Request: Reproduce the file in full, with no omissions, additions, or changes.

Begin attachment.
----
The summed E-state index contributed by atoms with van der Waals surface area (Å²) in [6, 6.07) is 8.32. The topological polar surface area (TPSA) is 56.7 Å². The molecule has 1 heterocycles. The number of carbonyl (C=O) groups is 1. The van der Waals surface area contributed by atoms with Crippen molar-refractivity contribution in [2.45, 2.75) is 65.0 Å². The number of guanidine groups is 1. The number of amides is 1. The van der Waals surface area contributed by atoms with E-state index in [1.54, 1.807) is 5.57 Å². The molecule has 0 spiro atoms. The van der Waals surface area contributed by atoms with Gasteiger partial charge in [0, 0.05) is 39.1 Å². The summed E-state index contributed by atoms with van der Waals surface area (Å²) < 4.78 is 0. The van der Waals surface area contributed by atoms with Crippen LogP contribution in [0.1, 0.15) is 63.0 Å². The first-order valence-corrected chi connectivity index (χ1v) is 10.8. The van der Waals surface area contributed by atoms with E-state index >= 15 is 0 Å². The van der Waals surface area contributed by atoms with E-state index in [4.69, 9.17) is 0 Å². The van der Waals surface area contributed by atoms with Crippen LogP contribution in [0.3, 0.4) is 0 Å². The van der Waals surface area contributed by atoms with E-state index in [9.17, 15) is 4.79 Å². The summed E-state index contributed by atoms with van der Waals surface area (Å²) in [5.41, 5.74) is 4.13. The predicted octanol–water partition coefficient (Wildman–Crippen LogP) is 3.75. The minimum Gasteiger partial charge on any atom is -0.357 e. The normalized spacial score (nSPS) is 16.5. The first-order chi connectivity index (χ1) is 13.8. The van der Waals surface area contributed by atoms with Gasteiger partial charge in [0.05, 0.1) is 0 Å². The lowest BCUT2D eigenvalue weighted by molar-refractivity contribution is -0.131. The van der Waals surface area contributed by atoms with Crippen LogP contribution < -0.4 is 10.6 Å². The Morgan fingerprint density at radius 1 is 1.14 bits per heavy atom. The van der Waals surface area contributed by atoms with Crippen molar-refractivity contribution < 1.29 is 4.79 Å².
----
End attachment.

The summed E-state index contributed by atoms with van der Waals surface area (Å²) in [6, 6.07) is 8.32. The topological polar surface area (TPSA) is 56.7 Å². The molecule has 1 heterocycles. The number of carbonyl (C=O) groups is 1. The van der Waals surface area contributed by atoms with Crippen molar-refractivity contribution in [2.45, 2.75) is 65.0 Å². The number of guanidine groups is 1. The number of amides is 1. The van der Waals surface area contributed by atoms with E-state index in [1.54, 1.807) is 5.57 Å². The molecule has 0 spiro atoms. The van der Waals surface area contributed by atoms with Gasteiger partial charge in [0, 0.05) is 39.1 Å². The summed E-state index contributed by atoms with van der Waals surface area (Å²) < 4.78 is 0. The van der Waals surface area contributed by atoms with Crippen LogP contribution in [0.1, 0.15) is 63.0 Å². The first-order valence-corrected chi connectivity index (χ1v) is 10.8. The van der Waals surface area contributed by atoms with E-state index >= 15 is 0 Å². The van der Waals surface area contributed by atoms with E-state index in [4.69, 9.17) is 0 Å². The van der Waals surface area contributed by atoms with Crippen LogP contribution in [0.3, 0.4) is 0 Å². The van der Waals surface area contributed by atoms with E-state index in [9.17, 15) is 4.79 Å². The summed E-state index contributed by atoms with van der Waals surface area (Å²) in [5.41, 5.74) is 4.13. The predicted octanol–water partition coefficient (Wildman–Crippen LogP) is 3.75. The minimum Gasteiger partial charge on any atom is -0.357 e. The normalized spacial score (nSPS) is 16.5. The first-order chi connectivity index (χ1) is 13.8. The van der Waals surface area contributed by atoms with Gasteiger partial charge in [0.05, 0.1) is 0 Å². The lowest BCUT2D eigenvalue weighted by molar-refractivity contribution is -0.131. The van der Waals surface area contributed by atoms with Crippen LogP contribution < -0.4 is 10.6 Å². The Morgan fingerprint density at radius 1 is 1.14 bits per heavy atom. The van der Waals surface area contributed by atoms with Crippen molar-refractivity contribution < 1.29 is 4.79 Å².